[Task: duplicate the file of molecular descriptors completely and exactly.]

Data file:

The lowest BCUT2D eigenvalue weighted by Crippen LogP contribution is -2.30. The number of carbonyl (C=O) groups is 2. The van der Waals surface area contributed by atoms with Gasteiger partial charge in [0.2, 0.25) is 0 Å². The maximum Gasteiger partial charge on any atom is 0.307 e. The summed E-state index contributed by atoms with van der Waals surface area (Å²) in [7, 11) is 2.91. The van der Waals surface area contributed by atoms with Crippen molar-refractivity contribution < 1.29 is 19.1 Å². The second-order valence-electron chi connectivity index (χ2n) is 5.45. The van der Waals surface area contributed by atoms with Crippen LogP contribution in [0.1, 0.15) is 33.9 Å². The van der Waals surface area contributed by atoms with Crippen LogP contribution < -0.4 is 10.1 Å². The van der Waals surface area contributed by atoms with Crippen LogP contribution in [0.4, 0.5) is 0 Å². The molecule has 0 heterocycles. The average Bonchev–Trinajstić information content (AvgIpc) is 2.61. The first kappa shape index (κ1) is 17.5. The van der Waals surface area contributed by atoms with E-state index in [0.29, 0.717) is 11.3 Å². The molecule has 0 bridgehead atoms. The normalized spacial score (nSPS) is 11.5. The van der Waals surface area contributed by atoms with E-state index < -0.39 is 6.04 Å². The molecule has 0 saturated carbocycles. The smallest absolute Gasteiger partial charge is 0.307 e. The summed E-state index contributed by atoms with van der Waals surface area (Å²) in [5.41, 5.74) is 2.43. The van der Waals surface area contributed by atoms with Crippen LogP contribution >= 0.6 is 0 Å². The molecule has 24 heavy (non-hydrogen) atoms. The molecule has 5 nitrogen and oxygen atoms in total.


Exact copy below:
The lowest BCUT2D eigenvalue weighted by Crippen LogP contribution is -2.30. The number of carbonyl (C=O) groups is 2. The van der Waals surface area contributed by atoms with Gasteiger partial charge in [0.2, 0.25) is 0 Å². The maximum Gasteiger partial charge on any atom is 0.307 e. The summed E-state index contributed by atoms with van der Waals surface area (Å²) in [7, 11) is 2.91. The van der Waals surface area contributed by atoms with Crippen molar-refractivity contribution < 1.29 is 19.1 Å². The second-order valence-electron chi connectivity index (χ2n) is 5.45. The van der Waals surface area contributed by atoms with Crippen LogP contribution in [0.1, 0.15) is 33.9 Å². The van der Waals surface area contributed by atoms with Crippen LogP contribution < -0.4 is 10.1 Å². The van der Waals surface area contributed by atoms with Crippen LogP contribution in [0.4, 0.5) is 0 Å². The molecule has 0 heterocycles. The average Bonchev–Trinajstić information content (AvgIpc) is 2.61. The first kappa shape index (κ1) is 17.5. The van der Waals surface area contributed by atoms with E-state index in [0.29, 0.717) is 11.3 Å². The molecule has 0 bridgehead atoms. The normalized spacial score (nSPS) is 11.5. The van der Waals surface area contributed by atoms with E-state index < -0.39 is 6.04 Å². The molecule has 0 saturated carbocycles. The smallest absolute Gasteiger partial charge is 0.307 e. The summed E-state index contributed by atoms with van der Waals surface area (Å²) in [5.41, 5.74) is 2.43. The van der Waals surface area contributed by atoms with Crippen LogP contribution >= 0.6 is 0 Å². The molecule has 24 heavy (non-hydrogen) atoms. The molecule has 5 nitrogen and oxygen atoms in total.